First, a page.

“They’re sitting there right now — 3-year-olds, 5-year-olds, preemie babies — and we’re sitting here having a conversation, and time is of the essence. The quicker we can raise money to try to help them, the better off the world will be as far as I’m concerned,” Brooks said.
For his dedication to Children’s Hospital and other worthy causes, the Country Music Association recently honored Brooks with the inaugural CMA Foundation Humanitarian Award.
Spalding has been a Children’s Hospital supporter for nearly a decade. He also has served on the Bill Wilkerson Center advisory board and the VUMC Entertainment Industry Partner Committee.
Last year, while visiting the hospital with Rascal Flatts, he was reminded why he’s a Children’s Hospital booster. Spalding’s son played basketball at Father Ryan High School and Spalding got to know the other basketball families. There was a girl, Brittany Burns, “who was ‘Miss Social’ and loved country music, and when she found out what I did, we became fast friends,” Spalding said. Burns later went to college at UT Chattanooga.
And then Spalding later found out she had cancer.
When Rascal Flatts visited the hospital last spring, she was sitting on the front row for their performance.
“She had lost 60 pounds and had no hair. We started hugging and crying and the guys were performing and didn’t know what was going on,” Spalding said. “We invited her back to have lunch with the guys, and she said she just wanted to make it to Music Fest.
“I can’t imagine hearing that as a parent, that your child just wants to live a few months more. She couldn’t handle any more chemo, and there was nothing that led me to believe she would make it. The guys wore her bracelets and wrote her notes and said she would be their guest of honor at CMA Fest. I was so proud of my guys. They knew she needed something special,” Spalding said.
“Then I got a text that she’s cancer free, and not to forget that she wanted to go to CMA Fest. Well how could we forget that? We sent a car to pick her up, and she had a personal golf cart at the festival. She hung out on the Flatts’ bus and got up on stage.”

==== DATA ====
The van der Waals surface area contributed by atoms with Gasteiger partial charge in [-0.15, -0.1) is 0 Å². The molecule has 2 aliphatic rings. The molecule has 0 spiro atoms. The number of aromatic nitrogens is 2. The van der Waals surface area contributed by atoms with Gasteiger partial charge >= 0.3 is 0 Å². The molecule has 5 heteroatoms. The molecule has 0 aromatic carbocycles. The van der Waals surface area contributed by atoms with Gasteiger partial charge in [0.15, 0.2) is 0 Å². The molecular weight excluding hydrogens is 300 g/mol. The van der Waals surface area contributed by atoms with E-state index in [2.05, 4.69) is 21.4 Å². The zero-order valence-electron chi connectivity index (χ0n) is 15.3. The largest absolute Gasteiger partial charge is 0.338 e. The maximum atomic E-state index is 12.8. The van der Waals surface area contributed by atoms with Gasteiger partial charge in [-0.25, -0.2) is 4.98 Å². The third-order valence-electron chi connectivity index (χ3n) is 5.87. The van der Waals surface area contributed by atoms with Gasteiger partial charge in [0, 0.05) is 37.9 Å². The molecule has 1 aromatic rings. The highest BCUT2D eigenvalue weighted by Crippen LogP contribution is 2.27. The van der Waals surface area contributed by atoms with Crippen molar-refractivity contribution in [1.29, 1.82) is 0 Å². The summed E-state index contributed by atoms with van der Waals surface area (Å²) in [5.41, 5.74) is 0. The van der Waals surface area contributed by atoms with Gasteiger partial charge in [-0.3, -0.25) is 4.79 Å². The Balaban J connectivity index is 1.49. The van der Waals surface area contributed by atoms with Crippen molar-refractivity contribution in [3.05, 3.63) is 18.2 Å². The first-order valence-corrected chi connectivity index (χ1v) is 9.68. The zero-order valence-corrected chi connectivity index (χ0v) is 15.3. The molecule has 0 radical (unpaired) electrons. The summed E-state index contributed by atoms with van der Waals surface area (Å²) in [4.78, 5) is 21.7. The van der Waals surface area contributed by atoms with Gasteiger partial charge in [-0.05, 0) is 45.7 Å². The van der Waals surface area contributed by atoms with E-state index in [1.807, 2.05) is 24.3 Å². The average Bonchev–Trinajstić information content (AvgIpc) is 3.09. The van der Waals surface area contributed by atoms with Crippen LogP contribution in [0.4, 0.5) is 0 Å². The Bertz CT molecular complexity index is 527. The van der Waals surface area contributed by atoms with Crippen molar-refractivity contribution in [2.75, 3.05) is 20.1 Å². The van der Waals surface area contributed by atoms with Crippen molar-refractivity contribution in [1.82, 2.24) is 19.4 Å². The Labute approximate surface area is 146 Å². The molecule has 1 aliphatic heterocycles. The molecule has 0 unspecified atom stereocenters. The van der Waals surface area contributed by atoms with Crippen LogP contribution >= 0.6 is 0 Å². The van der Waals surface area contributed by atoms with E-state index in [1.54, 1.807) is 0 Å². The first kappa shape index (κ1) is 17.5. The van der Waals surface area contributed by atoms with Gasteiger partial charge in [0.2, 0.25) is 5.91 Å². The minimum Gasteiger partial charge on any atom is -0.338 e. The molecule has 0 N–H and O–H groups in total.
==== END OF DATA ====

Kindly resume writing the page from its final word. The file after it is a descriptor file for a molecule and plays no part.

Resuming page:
Spalding draws added determination from this personal connection. “I don’t want any kid to think they are dying. We can help do better, and this campaign is about that — more beds to care for more kids. I don’t want any other child to have to sit and eat lunch with Rascal Flatts because they are dying.”
Spalding reports that Burns has since remained cancer free.
Nashville’s musicians and music business executives have been generous to Children’s Hospital. Not many days go by between visits from performers. And many of the hospital’s most reliable benefactors work in the industry.
“I think all of us in the music business recognize how lucky we are. We get up every morning and go do something that we truly, truly love, and it makes people feel better. Music is a healer. And I know that in the music community, we all feel very, very blessed and we want to give back,” Spalding said.
When you hear the word “Vanderbilt,” Brooks says, “you think plenty of money.
“That’s what pops in most people’s minds. They don’t realize that Vanderbilt is a non-profit, and we really need help and funding. Like me, again, most people in the music business who’ve gone in there, we’ve taken ownership of this hospital.
“We realize it’s not someone else’s hospital, it’s not a bunch of rich people who own a hospital and are making money with it. It is a regional hospital that serves so many communities, and so many underprivileged communities and families that walk in the front door without a clue other than a child in their arms, not knowing where else to turn.”
To donate, visit the Children’s Hospital website or call 615-322-7450 or 800-824-6055.